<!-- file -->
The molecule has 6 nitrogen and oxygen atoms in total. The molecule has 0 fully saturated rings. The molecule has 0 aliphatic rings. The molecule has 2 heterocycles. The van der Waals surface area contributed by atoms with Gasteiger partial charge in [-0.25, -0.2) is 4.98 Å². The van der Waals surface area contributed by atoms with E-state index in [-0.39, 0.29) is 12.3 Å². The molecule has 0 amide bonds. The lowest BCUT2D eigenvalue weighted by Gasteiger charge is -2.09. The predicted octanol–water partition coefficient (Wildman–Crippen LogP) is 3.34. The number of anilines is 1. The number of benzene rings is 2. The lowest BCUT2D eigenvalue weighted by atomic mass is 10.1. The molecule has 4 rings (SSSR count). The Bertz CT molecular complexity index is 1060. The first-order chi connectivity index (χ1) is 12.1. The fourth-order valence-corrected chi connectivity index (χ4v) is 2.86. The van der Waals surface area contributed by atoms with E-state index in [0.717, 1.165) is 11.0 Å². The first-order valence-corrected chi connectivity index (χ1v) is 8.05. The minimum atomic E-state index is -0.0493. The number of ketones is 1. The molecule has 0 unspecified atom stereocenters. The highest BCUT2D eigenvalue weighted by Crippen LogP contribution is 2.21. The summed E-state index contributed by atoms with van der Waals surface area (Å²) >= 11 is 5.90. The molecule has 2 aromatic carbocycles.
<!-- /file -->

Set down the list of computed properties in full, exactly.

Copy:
The molecule has 6 nitrogen and oxygen atoms in total. The molecule has 0 fully saturated rings. The molecule has 0 aliphatic rings. The molecule has 2 heterocycles. The van der Waals surface area contributed by atoms with Gasteiger partial charge in [-0.25, -0.2) is 4.98 Å². The van der Waals surface area contributed by atoms with E-state index in [-0.39, 0.29) is 12.3 Å². The molecule has 0 amide bonds. The lowest BCUT2D eigenvalue weighted by Gasteiger charge is -2.09. The predicted octanol–water partition coefficient (Wildman–Crippen LogP) is 3.34. The number of anilines is 1. The number of benzene rings is 2. The lowest BCUT2D eigenvalue weighted by atomic mass is 10.1. The molecule has 4 rings (SSSR count). The Bertz CT molecular complexity index is 1060. The first-order chi connectivity index (χ1) is 12.1. The fourth-order valence-corrected chi connectivity index (χ4v) is 2.86. The van der Waals surface area contributed by atoms with E-state index in [0.717, 1.165) is 11.0 Å². The first-order valence-corrected chi connectivity index (χ1v) is 8.05. The minimum atomic E-state index is -0.0493. The number of ketones is 1. The molecule has 0 unspecified atom stereocenters. The highest BCUT2D eigenvalue weighted by Crippen LogP contribution is 2.21. The summed E-state index contributed by atoms with van der Waals surface area (Å²) >= 11 is 5.90. The molecule has 2 aromatic carbocycles.